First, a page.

How to grow your international brand when low growth is the “New normal” everywhere

October 1st, 2015 by Sarah Buckle

Reading Time: 3 minutes

Planning for significant brand growth in Emerging markets has become very challenging now that the rate of economic growth of these countries is in decline.

Until recently we could assume GDP per capita growth rates of 6-8% in the most important Emerging markets. Now that is down to about 2-3%.

GDP PPP per capita based on IMF’s World Economic Outlook database: Bangladesh, Brazil, China, Colombia, Egypt, India, Indonesia, Iran, Korea, Malaysia, Mexico, Nigeria, Pakistan, Philippines, Russia, South Africa, Thailand, Vietnam

This rate of Emerging market expansion is now about the same as that of the more Developed OECD markets which until recently have been regarded as less attractive growth prospects.

GDP PPP per capita based on IMF’s World Economic Outlook database: Australia, Austria, Belgium, Canada, Chile, Czech Republic, Denmark, Estonia, Finland, France, Germany, Greece, Hungary, Iceland, Ireland, Israel, Italy, Japan, Korea, Luxembourg, Mexico, Netherlands, New Zealand, Norway, Poland, Portugal, Slovak Republic, Slovenia, Spain, Sweden, Switzerland, Turkey, UK and USA.

Economists have noted that economic growth in the Emerging markets has slipped as these nations struggle with the impact of a stronger US dollar and weaker commodity prices. “This slowdown has been longer in the making and is driven largely by internal factors. This is a new normal likely to persist for a decade or so,” says Neil Shearing of Capital Economics.

This development has big implications for planning international brand growth strategies in these countries. It is not as straightforward as it once seemed. Emerging markets no longer have the inbuilt advantage of a higher growth dynamic than Developed countries. We can no longer rely on general economic momentum to drive significant growth in international brand sales. Period.

In this new normal we argue that international brand owners now have to go out and look for opportunities for brand growth by finding the cultures and consumers that offer the right “fit” for their brand. This puts the emphasis on the need for smarter marketing.

This involves making the right choices about where you can most successfully extend your brand internationally, and setting clear investment priorities. The key is to identify the markets where there is a natural harmony between the proposition a particular brand can deliver and the underlying factors which condition and drive consumer behaviour:

  • the cultural norms – expectations and deeply ingrained beliefs that fit with how you position the values and emotional benefits of your brand;
  • the changing demographic profile of the markets – some Emerging markets still have young profiles and high birth rates but others are ageing rapidly; the median age in China is now 37 (comparable to the US) and rising fast, while in the Philippines it is just 24, and this exerts a simple but profound impact on which brands are more likely to succeed;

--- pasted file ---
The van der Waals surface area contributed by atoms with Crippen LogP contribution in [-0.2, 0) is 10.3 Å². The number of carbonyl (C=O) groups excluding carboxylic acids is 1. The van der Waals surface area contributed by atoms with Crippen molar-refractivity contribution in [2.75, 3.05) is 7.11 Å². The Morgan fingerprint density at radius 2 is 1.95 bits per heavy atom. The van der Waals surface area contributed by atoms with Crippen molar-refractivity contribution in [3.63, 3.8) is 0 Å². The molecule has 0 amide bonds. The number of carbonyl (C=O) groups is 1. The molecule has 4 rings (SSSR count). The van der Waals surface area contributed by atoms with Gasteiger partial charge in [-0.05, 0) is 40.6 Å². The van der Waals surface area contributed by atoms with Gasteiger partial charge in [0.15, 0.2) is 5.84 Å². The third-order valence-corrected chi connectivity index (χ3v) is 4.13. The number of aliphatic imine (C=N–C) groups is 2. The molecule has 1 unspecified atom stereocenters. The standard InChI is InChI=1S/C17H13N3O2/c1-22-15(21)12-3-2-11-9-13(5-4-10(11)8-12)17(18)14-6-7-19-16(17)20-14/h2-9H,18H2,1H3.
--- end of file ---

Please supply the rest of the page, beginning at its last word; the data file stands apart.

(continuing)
• and the established behaviour of the consumers with whom you want to engage through your brand and offer real added value to their lives.

Finding the “right fit” for each of your brands will provide the momentum and leverage against competitors that will spur growth, but also allow you to manage your brand portfolio across countries more effectively.

A couple of examples.

In personal care, markets at similar levels of economic development behave in dramatically different ways. In part, this is due to the most fundamental values which consumers embrace. For example, the (very different) cultures of Brazil and India are more likely to favour natural solutions, while in Russia “glamour” is more appealing as an aspirational value.

And the impact of these deep rooted influences goes far beyond consumer products. In financial services, values like prudence and financial conservatism which have been ingrained in some cultures for centuries intertwine with the legacy of more recent experiences, like whether a country went through a communist phase, in determining people’s expectations and behaviour.

It is not impossible to create a global brand that can succeed more or less anywhere, but in today’s complex and exceptionally dynamic consumer world it’s a rare achievement. The reality is that by picking the battles you can more easily win, you are much more likely to generate strong growth.

The days of pouring over spreadsheets that predict universal growth in Emerging markets are gone. The trick is to understand the consumer fundamentals, and make the smart market growth strategy choices for your brand. And the answer often isn’t just Brazil, Russia, India, and China…

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